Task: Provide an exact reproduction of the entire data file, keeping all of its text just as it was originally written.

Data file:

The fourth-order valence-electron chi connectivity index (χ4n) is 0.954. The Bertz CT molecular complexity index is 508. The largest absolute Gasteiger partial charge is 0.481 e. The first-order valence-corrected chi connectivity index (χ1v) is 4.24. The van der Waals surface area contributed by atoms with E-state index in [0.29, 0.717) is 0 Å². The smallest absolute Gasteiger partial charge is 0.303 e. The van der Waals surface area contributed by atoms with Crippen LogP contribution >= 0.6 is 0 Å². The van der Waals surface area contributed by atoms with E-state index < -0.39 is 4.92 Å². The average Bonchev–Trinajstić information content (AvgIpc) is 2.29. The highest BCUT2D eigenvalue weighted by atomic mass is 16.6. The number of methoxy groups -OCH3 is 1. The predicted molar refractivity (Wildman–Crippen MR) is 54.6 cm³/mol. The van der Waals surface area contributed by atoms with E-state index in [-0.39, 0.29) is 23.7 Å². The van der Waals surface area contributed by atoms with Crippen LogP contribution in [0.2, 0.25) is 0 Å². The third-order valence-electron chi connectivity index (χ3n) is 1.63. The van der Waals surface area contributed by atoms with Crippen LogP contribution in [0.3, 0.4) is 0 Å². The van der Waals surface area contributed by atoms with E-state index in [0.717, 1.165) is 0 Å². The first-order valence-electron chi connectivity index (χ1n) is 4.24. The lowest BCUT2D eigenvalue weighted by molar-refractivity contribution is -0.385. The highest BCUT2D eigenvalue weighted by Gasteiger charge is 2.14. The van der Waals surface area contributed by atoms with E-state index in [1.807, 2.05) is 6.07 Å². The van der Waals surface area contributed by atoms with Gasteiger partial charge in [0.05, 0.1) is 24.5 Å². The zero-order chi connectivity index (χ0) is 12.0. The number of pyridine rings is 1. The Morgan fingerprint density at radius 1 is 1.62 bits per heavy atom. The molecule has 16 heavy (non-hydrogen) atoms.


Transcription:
The fourth-order valence-electron chi connectivity index (χ4n) is 0.954. The Bertz CT molecular complexity index is 508. The largest absolute Gasteiger partial charge is 0.481 e. The first-order valence-corrected chi connectivity index (χ1v) is 4.24. The van der Waals surface area contributed by atoms with E-state index in [0.29, 0.717) is 0 Å². The smallest absolute Gasteiger partial charge is 0.303 e. The van der Waals surface area contributed by atoms with Crippen LogP contribution >= 0.6 is 0 Å². The van der Waals surface area contributed by atoms with E-state index < -0.39 is 4.92 Å². The average Bonchev–Trinajstić information content (AvgIpc) is 2.29. The highest BCUT2D eigenvalue weighted by atomic mass is 16.6. The number of methoxy groups -OCH3 is 1. The predicted molar refractivity (Wildman–Crippen MR) is 54.6 cm³/mol. The van der Waals surface area contributed by atoms with E-state index in [-0.39, 0.29) is 23.7 Å². The van der Waals surface area contributed by atoms with Crippen LogP contribution in [0.2, 0.25) is 0 Å². The third-order valence-electron chi connectivity index (χ3n) is 1.63. The van der Waals surface area contributed by atoms with Crippen LogP contribution in [0.3, 0.4) is 0 Å². The van der Waals surface area contributed by atoms with E-state index in [0.717, 1.165) is 0 Å². The first-order valence-electron chi connectivity index (χ1n) is 4.24. The lowest BCUT2D eigenvalue weighted by molar-refractivity contribution is -0.385. The highest BCUT2D eigenvalue weighted by Gasteiger charge is 2.14. The van der Waals surface area contributed by atoms with E-state index in [1.807, 2.05) is 6.07 Å². The van der Waals surface area contributed by atoms with Gasteiger partial charge in [0.05, 0.1) is 24.5 Å². The zero-order chi connectivity index (χ0) is 12.0. The number of pyridine rings is 1. The Morgan fingerprint density at radius 1 is 1.62 bits per heavy atom. The molecule has 16 heavy (non-hydrogen) atoms.